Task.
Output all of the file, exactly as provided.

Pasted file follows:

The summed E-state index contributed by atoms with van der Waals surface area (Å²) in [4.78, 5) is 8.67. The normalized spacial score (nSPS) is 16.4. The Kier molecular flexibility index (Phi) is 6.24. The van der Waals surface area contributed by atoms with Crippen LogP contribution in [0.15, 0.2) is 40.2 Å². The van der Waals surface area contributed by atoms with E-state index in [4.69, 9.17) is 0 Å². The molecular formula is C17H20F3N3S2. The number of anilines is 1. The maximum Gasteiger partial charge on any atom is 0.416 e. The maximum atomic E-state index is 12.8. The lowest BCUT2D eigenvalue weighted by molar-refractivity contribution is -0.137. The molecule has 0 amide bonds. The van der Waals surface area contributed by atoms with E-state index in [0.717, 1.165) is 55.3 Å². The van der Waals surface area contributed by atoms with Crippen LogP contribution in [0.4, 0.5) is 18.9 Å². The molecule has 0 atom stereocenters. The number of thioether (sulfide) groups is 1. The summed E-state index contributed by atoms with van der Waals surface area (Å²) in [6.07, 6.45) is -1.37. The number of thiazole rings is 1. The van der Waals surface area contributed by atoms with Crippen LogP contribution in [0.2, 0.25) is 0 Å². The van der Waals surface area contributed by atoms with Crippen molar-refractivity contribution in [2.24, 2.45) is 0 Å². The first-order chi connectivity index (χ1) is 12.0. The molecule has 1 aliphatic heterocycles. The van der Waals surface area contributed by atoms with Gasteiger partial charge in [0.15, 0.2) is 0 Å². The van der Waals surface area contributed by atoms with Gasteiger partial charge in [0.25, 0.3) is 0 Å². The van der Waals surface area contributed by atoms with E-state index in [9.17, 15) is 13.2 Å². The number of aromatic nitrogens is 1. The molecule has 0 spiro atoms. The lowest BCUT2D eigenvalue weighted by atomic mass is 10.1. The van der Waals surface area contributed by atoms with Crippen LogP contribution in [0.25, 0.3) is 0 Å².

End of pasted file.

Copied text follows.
The summed E-state index contributed by atoms with van der Waals surface area (Å²) in [4.78, 5) is 8.67. The normalized spacial score (nSPS) is 16.4. The Kier molecular flexibility index (Phi) is 6.24. The van der Waals surface area contributed by atoms with Crippen LogP contribution in [0.15, 0.2) is 40.2 Å². The van der Waals surface area contributed by atoms with E-state index in [4.69, 9.17) is 0 Å². The molecular formula is C17H20F3N3S2. The number of anilines is 1. The maximum Gasteiger partial charge on any atom is 0.416 e. The maximum atomic E-state index is 12.8. The lowest BCUT2D eigenvalue weighted by molar-refractivity contribution is -0.137. The molecule has 0 amide bonds. The van der Waals surface area contributed by atoms with E-state index in [0.717, 1.165) is 55.3 Å². The van der Waals surface area contributed by atoms with Crippen LogP contribution in [0.4, 0.5) is 18.9 Å². The molecule has 0 atom stereocenters. The number of thioether (sulfide) groups is 1. The summed E-state index contributed by atoms with van der Waals surface area (Å²) in [6.07, 6.45) is -1.37. The number of thiazole rings is 1. The van der Waals surface area contributed by atoms with Crippen LogP contribution in [0.2, 0.25) is 0 Å². The van der Waals surface area contributed by atoms with Crippen molar-refractivity contribution in [2.24, 2.45) is 0 Å². The first-order chi connectivity index (χ1) is 12.0. The molecule has 1 aliphatic heterocycles. The van der Waals surface area contributed by atoms with Gasteiger partial charge in [0.15, 0.2) is 0 Å². The van der Waals surface area contributed by atoms with Gasteiger partial charge in [0.25, 0.3) is 0 Å². The van der Waals surface area contributed by atoms with E-state index in [9.17, 15) is 13.2 Å². The number of aromatic nitrogens is 1. The molecule has 0 spiro atoms. The lowest BCUT2D eigenvalue weighted by atomic mass is 10.1. The van der Waals surface area contributed by atoms with Crippen LogP contribution in [0.25, 0.3) is 0 Å².